Extreme Camp: St. Mary Magdalen students start school vacation by giving back to parish


Dialog reporter
WILMINGTON — For grade-school students, the summer could be extremely boring, or it could be extremely productive, with crafts, service and water games. Thirty-two rising fifth- through eighth-grade students spent a week in June at St. Mary Magdalen making the most of their time.
Extreme Camp is now in its third year at the north Wilmington parish. The campers — 27 girls and five boys — kept busy around the campus and with each other. Eight counselors, seven of whom are in high school, joined in, as did a few adults and St. Mary Magdalen youth minister Theresa Griffith.
The camp was designed for students who are too old for Vacation Bible School but too young for a sleepover work camp. Sixteen students attended the first year, and it has doubled in size since then, Griffith said.

Extreme Camp counselor Glennamarie Rivers (blue shirt) helps Julia Bloser (left) and Leokadya Schiavi make rosaries on June 27. (The Dialog/Mike Lang)
Extreme Camp counselor Glennamarie Rivers (blue shirt) helps Julia Bloser (left) and Leokadya Schiavi make rosaries on June 27. (The Dialog/Mike Lang)

“Each day, we have a morning chapel where they put on a skit that goes along with a reading, and they have to come up with an original prayer with their group,” she said.
The work around the parish grounds included cleaning the prayer garden, the pews and the hall underneath the church.
“It’s something that gives back to our parish community. We want the kids to feel like this is my parish, too,” Griffith said.
One of the service activities was making rosaries. A company called Our Lady’s Rosary Makers distributes the rosaries wherever they are needed, including to prisons or overseas. The campers made sure to place the correct number of beads on a string before getting some help correctly tying the string from the counselors.
Rose Casey, a rising fifth-grader, said making rosaries was fun.
“We’re giving the rosaries to someone who can’t afford rosaries, so it will make them feel happy,” she said.
Rose added that she likes to learn about God and the Bible and the saints. Her sister, Bridget, who will be in seventh grade, said she likes learning about her faith. She also liked one of the fun aspects of the camp.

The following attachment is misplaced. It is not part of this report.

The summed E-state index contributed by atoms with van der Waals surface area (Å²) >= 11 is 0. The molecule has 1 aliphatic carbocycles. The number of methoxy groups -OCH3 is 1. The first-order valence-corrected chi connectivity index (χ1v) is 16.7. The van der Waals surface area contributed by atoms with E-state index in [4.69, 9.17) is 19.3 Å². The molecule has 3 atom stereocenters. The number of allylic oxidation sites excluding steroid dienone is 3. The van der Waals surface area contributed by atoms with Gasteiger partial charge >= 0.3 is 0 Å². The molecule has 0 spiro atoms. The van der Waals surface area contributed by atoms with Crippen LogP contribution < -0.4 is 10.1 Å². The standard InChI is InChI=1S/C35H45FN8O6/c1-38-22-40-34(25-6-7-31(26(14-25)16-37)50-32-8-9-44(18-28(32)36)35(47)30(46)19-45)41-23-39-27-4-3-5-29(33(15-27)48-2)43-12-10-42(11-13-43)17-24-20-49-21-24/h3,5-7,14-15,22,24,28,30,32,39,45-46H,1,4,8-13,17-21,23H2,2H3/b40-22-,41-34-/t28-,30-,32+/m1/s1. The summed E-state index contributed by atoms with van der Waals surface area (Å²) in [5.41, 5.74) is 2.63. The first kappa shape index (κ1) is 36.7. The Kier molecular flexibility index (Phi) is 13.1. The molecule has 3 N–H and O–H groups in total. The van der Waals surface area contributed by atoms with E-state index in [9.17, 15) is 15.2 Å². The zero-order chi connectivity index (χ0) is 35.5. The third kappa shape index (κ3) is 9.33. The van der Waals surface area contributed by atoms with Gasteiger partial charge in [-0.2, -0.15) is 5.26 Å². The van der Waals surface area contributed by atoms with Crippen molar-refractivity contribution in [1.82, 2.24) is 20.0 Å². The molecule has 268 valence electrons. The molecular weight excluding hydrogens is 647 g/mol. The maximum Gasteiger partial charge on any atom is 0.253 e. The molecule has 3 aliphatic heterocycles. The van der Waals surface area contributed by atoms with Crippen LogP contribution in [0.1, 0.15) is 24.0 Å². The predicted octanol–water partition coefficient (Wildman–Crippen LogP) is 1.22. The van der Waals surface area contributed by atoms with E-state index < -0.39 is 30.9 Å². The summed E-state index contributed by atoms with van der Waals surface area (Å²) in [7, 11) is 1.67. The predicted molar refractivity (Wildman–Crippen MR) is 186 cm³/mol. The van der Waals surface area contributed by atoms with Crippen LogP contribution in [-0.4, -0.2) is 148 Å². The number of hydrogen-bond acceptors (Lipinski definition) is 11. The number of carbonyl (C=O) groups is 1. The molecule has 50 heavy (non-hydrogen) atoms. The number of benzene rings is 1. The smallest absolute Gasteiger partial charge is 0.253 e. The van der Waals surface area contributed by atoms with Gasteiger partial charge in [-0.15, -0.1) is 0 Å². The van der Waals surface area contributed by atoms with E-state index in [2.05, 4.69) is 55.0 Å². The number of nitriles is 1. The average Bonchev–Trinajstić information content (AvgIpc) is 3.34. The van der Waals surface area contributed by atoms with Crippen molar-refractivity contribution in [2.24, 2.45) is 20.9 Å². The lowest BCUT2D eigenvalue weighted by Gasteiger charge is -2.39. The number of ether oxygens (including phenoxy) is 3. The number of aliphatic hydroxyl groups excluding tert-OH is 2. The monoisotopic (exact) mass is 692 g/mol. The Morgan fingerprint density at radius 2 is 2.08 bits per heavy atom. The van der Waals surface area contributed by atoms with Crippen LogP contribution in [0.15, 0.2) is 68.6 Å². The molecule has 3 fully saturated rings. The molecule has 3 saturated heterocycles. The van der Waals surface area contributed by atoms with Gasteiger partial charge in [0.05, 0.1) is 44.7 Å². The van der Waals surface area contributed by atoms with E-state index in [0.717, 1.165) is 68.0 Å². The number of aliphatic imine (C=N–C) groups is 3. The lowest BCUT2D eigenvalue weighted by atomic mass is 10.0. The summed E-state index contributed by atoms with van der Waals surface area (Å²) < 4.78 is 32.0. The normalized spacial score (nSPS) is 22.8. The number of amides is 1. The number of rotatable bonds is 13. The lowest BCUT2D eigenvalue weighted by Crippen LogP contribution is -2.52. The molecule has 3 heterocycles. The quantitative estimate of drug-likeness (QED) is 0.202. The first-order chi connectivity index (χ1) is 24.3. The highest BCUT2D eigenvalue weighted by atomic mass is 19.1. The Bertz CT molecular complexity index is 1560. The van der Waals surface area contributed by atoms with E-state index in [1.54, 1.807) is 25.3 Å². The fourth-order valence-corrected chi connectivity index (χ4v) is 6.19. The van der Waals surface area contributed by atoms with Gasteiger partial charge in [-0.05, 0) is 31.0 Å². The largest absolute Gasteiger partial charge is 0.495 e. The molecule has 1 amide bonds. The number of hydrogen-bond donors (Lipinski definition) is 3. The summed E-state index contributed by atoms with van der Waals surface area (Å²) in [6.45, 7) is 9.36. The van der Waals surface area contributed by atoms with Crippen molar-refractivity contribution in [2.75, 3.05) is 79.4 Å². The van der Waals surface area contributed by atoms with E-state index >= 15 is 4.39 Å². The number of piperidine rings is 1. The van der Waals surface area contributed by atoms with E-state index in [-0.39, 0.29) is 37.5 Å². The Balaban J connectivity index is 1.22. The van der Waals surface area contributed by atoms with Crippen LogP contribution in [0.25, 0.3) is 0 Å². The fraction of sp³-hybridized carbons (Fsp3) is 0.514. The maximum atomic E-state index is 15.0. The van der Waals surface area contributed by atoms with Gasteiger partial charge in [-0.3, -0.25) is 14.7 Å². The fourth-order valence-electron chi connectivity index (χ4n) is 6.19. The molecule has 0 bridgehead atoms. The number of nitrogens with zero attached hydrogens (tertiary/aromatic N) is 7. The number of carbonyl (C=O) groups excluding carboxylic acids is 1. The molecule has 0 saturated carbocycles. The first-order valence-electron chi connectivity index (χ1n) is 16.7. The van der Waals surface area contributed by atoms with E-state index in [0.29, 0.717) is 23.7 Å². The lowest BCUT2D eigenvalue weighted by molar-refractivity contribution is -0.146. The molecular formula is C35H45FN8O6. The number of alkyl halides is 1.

“We have trivia, and it’s really fun because you learn more,” she said, adding that correct answers could lead to prizes.
Laney DeCaro, another rising seventh-grader, said she probably would have been home on her couch if she did not attend Extreme Camp. “We’re learning how to, I guess, just get along with all of our friends, have fun at camp and learn about God.”
Her classmate, Ava Panunto, attended her first camp. She didn’t know what to expect, but she had a good time.
“It’s really fun and cool,” she said. “We played slip-and-slide kickball yesterday. We go to clean out the church, which was fun.”
One final rising seventh-grader, Ashley Ballinger, is an altar server at St. Mary Magdalen. She had an outside influence who encouraged her to attend the Extreme Camp.
“My mom wanted me to be more involved in the church than I already am. I go away to softball tournaments a lot on the weekends, so instead of altar serving I’ve been going to churches around the state,” said Ashley, who also portrayed a lion in one of the skits about David in the lions’ den.
The camp is one of the activities that keep St. Mary Magdalen humming during what could be the slow summer months, Griffith said.
“There’s a lot to do over the summer here,” she said. “We have barbecues every month. We have this camp, and then we take the older kids to Catholic Work Camp. We have Vacation Bible School and youth group meetings. It almost picks up in the summer time.”